User’s Guide to Sunday
By Tom and April Hoopes
Sunday, July 4, is the 14th Sunday in Ordinary Time (Year C, Cycle II).
On July 4, Pope Benedict won’t be celebrating Independence Day, of course — he’ll be celebrating the end of the Holy Year dedicated to the “Pope of Opposite Land.”
Until August, we’re celebrating the Celestine Year, the 800th anniversary of the birth of St. Celestine V.
Pope Celestine was born a farmer but was raised as an intellectual because his mother wanted that. He chose to be a Benedictine hermit but ended up becoming a religious founder. In 1292, when Pope Nicholas IV died, the monk wrote an insistent letter to the cardinals at the Vatican demanding that a new pope be elected right away. They responded by electing him.
He did a few significant things in his papacy, which lasted two years: First, he made it harder to elect new popes. Then he made it possible for popes to resign. Then he resigned. Oh, and one other thing, again very much opposite of his other actions: This man whose ascetic practices were called shocking and extreme made the anniversary of his election day an indulgenced holy day.
Pope Benedict XVI will travel to Sulmona, Italy, by helicopter to pray before Pope St. Celestine V’s relics.
Isaiah 66:10-14; Psalm 66:1-7, 16, 20; Galatians 6:14-18; Luke 10:1-12, 17-20 or 10:1-9
When Pope Benedict XVI visited America in 2008, he told us what he thought of us. Here are several reasons the Pope thinks America is great, all worth remembering this Independence Day:
1. America is great because it connects freedom with faith.
Said the Pope at the White House in 2008: “From the dawn of the republic, America’s quest for freedom has been guided by the conviction that the principles governing political and social life are intimately linked to a moral order based on the dominion of God the Creator. … President Washington expressed in his farewell address that religion and morality represent ‘indispensable supports’ of political prosperity.”
The lesson for us: Evangelization is patriotic. Promote Mass, confession, prayer and service for a stronger America.
2. America is great because it connects freedom with virtues.
“Freedom is not only a gift, but also a summons to personal responsibility,” the Pope said. “The preservation of freedom calls for the cultivation of virtue, self-discipline, sacrifice for the common good and a sense of responsibility towards the less fortunate.”
The lesson for us: To build America’s future, we have to be the kind of people and raise the kind of children who center their lives on virtues and responsibilities.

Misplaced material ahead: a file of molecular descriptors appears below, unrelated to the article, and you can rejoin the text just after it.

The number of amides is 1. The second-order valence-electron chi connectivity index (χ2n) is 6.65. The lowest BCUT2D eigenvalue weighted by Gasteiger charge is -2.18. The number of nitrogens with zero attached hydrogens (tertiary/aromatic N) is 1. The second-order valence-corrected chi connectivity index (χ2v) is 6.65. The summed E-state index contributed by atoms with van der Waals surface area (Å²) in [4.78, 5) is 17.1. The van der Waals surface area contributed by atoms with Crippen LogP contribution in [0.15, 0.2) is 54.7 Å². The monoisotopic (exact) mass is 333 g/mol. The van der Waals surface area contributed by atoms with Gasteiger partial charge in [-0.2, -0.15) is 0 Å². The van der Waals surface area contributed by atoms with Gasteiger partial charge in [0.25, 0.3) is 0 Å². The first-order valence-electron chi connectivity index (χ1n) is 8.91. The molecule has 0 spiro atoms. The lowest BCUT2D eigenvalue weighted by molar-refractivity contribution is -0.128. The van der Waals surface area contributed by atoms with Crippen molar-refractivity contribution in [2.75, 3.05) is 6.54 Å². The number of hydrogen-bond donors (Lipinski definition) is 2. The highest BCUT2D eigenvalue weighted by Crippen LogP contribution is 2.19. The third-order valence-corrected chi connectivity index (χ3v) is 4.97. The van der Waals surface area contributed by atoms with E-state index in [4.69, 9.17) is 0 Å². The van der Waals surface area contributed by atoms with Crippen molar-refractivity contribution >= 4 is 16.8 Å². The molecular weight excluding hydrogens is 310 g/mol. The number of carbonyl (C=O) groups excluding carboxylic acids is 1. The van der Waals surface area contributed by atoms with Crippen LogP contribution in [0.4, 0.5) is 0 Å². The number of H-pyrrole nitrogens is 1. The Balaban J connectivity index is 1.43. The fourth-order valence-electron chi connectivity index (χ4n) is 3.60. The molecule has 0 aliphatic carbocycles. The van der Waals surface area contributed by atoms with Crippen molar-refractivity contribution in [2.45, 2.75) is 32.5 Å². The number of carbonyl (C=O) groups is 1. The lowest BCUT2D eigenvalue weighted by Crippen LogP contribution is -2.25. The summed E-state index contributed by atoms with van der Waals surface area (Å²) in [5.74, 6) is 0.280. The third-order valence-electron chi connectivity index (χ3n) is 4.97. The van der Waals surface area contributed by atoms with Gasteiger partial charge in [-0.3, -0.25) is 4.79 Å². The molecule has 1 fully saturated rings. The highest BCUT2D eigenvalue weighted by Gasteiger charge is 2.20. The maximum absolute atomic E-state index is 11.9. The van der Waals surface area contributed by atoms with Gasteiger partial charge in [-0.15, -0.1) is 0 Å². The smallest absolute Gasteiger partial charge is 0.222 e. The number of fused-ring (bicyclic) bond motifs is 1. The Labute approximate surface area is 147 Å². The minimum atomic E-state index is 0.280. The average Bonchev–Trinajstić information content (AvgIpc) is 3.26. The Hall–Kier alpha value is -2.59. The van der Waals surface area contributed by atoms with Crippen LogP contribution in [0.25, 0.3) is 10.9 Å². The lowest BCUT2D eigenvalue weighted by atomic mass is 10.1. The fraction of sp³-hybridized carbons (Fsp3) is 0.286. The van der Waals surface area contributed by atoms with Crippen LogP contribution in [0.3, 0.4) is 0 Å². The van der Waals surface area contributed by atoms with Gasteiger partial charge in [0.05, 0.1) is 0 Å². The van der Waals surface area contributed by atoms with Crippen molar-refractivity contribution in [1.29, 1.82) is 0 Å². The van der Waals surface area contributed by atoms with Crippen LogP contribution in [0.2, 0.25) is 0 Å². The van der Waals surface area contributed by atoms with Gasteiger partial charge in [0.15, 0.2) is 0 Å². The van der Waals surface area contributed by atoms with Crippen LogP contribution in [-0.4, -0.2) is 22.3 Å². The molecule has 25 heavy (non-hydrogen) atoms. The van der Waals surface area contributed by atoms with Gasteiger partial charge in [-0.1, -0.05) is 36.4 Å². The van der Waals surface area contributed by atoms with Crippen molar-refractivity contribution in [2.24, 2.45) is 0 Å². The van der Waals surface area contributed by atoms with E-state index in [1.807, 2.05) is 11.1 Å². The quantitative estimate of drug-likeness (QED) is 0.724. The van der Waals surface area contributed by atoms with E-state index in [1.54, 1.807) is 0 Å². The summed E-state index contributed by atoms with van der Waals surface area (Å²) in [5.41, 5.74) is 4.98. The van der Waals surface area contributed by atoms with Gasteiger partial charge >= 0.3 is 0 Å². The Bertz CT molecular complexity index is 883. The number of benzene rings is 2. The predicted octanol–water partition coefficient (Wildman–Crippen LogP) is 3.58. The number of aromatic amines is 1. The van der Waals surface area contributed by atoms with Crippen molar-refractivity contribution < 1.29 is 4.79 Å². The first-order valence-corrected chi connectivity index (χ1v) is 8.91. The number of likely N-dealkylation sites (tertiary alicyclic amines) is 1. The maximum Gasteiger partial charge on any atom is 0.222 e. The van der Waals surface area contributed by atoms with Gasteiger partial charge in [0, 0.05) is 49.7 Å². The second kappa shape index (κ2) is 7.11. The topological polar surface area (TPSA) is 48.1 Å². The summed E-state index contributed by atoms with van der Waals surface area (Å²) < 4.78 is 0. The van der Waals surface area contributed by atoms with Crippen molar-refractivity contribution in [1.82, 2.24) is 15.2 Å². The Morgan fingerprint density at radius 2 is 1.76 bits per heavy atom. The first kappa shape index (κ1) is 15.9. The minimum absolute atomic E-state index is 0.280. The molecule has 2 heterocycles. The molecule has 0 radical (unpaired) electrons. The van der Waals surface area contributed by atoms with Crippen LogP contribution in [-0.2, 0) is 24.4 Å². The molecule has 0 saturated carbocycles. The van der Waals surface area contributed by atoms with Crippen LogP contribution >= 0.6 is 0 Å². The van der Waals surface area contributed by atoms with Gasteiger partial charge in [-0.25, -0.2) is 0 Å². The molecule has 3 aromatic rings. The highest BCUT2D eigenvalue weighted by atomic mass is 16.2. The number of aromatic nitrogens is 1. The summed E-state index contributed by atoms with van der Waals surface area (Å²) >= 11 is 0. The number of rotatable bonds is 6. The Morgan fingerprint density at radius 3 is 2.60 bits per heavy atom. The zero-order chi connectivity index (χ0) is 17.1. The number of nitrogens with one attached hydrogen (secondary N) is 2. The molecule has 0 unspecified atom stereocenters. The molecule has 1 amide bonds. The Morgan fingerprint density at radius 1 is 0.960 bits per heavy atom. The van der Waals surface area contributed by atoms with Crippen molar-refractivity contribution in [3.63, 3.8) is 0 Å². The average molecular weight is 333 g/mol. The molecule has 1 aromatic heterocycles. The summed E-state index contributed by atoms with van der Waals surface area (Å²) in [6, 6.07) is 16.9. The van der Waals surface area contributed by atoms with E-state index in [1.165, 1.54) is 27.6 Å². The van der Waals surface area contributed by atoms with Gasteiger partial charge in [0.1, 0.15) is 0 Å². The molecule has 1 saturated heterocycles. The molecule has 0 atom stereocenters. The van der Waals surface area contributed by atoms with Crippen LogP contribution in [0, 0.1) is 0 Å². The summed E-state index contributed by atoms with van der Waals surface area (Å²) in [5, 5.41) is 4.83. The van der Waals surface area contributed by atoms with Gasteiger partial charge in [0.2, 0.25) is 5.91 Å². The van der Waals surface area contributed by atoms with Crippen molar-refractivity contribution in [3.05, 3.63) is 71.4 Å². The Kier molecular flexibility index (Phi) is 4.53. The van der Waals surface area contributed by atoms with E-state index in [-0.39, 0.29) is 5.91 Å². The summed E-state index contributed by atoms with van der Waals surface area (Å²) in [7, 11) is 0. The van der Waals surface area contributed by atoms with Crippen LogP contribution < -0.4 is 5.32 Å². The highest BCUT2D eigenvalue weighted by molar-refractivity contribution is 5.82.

3. America is great because it has welcomed immigrants.
“Brother bishops,” he said at the Basilica of the National Shrine of the Immaculate Conception, “I want to encourage you and your communities to continue to welcome the immigrants who join your ranks today, to share their joys and hopes, to support them in their sorrows and trials, and to help them flourish in their new home. This, indeed, is what your fellow countrymen have done for generations,” he said, then quoted the poem inscribed on the Statue of Liberty: “From the beginning, they have opened their doors to the tired, the poor, the ‘huddled masses yearning to breathe free.’ These are the people whom America has made her own.”
The lesson for us: We should do what America has done for centuries — teach Americans to be American, both those born here and those born elsewhere.
4. America is great because it has applied its entrepreneurial mindset to the Church’s life.
“We think of the strong faith which built up the network of churches, educational, health-care and social institutions which have long been the hallmark of the Church in this land,” he said at Yankee Stadium. “We think also of those countless fathers and mothers who passed on the faith to their children, the steady ministry of the many priests who devoted their lives to the care of souls, and the incalculable contribution made by so many men and women religious, who not only taught generations of children how to read and write, but also inspired in them a lifelong desire to know God, to love him and to serve him.”
Our lesson: We should take that same American spirit and apply it to the Church in our own day.
5. He pointed out that Catholics can play a key policy role in a democracy like America.
“In this land of religious liberty, Catholics found freedom not only to practice their faith but also to participate fully in civic life, bringing their deepest moral convictions to the public square and cooperating with their neighbors in shaping a vibrant, democratic society,” he said. “Today’s celebration is more than an occasion of gratitude for graces received. It is also a summons to move forward with firm resolve to use wisely the blessings of freedom, in order to build a future of hope for coming generations.”
Our lesson: Politics isn’t everything, but it is a key part of our life as Christians.
Tom and April Hoopes write from Atchison, Kansas.